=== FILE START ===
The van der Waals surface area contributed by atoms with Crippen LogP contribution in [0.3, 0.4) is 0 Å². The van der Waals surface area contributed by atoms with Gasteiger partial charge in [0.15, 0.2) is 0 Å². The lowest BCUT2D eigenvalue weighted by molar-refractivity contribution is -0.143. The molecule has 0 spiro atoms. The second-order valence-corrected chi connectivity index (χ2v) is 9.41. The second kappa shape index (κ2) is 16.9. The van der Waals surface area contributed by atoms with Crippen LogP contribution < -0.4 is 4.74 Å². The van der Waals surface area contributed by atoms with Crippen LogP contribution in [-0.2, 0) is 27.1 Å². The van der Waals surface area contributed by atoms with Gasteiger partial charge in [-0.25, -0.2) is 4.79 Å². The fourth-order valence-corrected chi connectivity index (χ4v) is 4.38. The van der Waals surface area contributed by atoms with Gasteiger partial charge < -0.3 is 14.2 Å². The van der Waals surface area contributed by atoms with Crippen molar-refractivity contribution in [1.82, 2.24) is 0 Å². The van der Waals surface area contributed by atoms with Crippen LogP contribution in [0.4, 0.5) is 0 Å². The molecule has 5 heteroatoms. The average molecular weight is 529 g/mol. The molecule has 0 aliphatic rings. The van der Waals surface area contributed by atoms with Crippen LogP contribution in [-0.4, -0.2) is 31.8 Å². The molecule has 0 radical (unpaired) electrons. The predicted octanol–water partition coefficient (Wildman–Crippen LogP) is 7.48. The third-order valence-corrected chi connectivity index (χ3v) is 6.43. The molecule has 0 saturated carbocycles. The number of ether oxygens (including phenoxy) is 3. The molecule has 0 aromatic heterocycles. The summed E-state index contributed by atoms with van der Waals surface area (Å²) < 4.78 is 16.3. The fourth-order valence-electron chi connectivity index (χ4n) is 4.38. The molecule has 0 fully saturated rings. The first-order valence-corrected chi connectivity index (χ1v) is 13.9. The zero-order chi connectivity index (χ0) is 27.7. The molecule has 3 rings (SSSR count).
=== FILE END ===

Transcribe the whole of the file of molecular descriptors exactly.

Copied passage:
The van der Waals surface area contributed by atoms with Crippen LogP contribution in [0.3, 0.4) is 0 Å². The van der Waals surface area contributed by atoms with Gasteiger partial charge in [0.15, 0.2) is 0 Å². The lowest BCUT2D eigenvalue weighted by molar-refractivity contribution is -0.143. The molecule has 0 spiro atoms. The second-order valence-corrected chi connectivity index (χ2v) is 9.41. The second kappa shape index (κ2) is 16.9. The van der Waals surface area contributed by atoms with Crippen LogP contribution < -0.4 is 4.74 Å². The van der Waals surface area contributed by atoms with Crippen LogP contribution in [-0.2, 0) is 27.1 Å². The van der Waals surface area contributed by atoms with Gasteiger partial charge in [-0.25, -0.2) is 4.79 Å². The fourth-order valence-corrected chi connectivity index (χ4v) is 4.38. The van der Waals surface area contributed by atoms with Gasteiger partial charge < -0.3 is 14.2 Å². The van der Waals surface area contributed by atoms with Crippen molar-refractivity contribution in [1.82, 2.24) is 0 Å². The van der Waals surface area contributed by atoms with Crippen LogP contribution in [0.4, 0.5) is 0 Å². The molecule has 5 heteroatoms. The average molecular weight is 529 g/mol. The molecule has 0 aliphatic rings. The van der Waals surface area contributed by atoms with Crippen LogP contribution in [-0.4, -0.2) is 31.8 Å². The molecule has 0 radical (unpaired) electrons. The predicted octanol–water partition coefficient (Wildman–Crippen LogP) is 7.48. The third-order valence-corrected chi connectivity index (χ3v) is 6.43. The molecule has 0 saturated carbocycles. The number of ether oxygens (including phenoxy) is 3. The molecule has 0 aromatic heterocycles. The summed E-state index contributed by atoms with van der Waals surface area (Å²) < 4.78 is 16.3. The fourth-order valence-electron chi connectivity index (χ4n) is 4.38. The molecule has 0 fully saturated rings. The first-order valence-corrected chi connectivity index (χ1v) is 13.9. The zero-order chi connectivity index (χ0) is 27.7. The molecule has 3 rings (SSSR count).